Side Note~since I'm a Chronic Pain Patient, I've devoted my Twitter page to the current fake "opioid crisis" along with MANY other CPP'S to raise awareness that what the CDC & Andrew Kolodny has done to hurt the Drs. ability to effectively treat THEIR patients. Best of luck to you!

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Anne Says:
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Drugs have different effects on different people. Medications taken off the market may have proven safe in drug trials all medications go through but when taken for long periods have proven unsafe. Like you've stated liver damage, heart, intestinal, pancreatic problems may not show up till years later so are taken off the market. This doesn't mean every person who took the medication will have problems but a certain percentage will. Like I said all drugs have to go through trials and at the time were considered safe or the benefits were outweighing the risks, but with time that changed. Hope that helped.

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Marvin Says:

Re: Anne (# 3)

You made a good description! The patient should sign understanding of the risks, and it is their responsibility to accept or rejected them. (That would reduce the medical malpractice insurance cost.)
Personally I refuse almost all of them and find an alternative, but I do not blame the doctor for following their education and license requirement. (I would have been dead already four times if I believe what they are trained to conclude.)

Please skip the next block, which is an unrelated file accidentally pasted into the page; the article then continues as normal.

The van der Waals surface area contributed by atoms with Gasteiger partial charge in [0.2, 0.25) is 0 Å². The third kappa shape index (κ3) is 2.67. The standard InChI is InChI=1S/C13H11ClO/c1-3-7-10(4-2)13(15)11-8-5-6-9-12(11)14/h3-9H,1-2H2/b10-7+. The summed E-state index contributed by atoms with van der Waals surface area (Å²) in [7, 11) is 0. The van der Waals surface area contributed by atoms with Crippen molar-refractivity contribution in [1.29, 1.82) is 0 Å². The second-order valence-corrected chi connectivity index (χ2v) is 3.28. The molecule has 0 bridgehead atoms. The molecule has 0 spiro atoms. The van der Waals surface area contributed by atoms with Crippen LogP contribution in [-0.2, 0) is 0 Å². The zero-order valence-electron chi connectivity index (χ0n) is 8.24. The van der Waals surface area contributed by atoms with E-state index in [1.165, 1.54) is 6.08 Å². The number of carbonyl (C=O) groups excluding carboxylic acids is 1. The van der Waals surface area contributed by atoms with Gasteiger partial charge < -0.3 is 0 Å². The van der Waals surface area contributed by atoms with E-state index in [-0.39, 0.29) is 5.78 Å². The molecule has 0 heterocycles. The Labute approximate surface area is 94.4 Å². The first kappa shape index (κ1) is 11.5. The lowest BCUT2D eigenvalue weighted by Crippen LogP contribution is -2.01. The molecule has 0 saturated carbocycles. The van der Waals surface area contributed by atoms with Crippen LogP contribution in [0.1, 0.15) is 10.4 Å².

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Marlene Says:
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I have been on pain meds forever. Just got Gabapentin 100 mg 2 a day. It has stopped the intense pain I had I my leg and back. I wonder if I am going to build a resistance to it. Also is this low dose with side effects?

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Anne Says:
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Re: Marlene (# 5)

Gabapentin aka Neurontin can be a good choice for pain. It is especially good for nerve pain. 100 mg. is a relatively low dose. 300 mgs. Twice a day is an average dose but usually for other diagnosis. It doesn't have have the tendency to loose its effectiveness when used for long periods. Sometimes an increase in dose may be needed just because the pain may have increased. It actually works better after being used for a few weeks. If it's working for you that's great. I used it a few years back and found it worked for me also but the side effects for me were the draw back. Good luck.

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SoTexKel Says:
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AMEN!! IT WORKS!! So does Motilium, which I NEED!! Have to order from Canada. Big Pharma is making a killing on KILLING

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Marlene Says:
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Re: Anne (# 6)

What are the side effects? Maybe I don't notice them. Hate to think I may be acting odd and don't even know it.?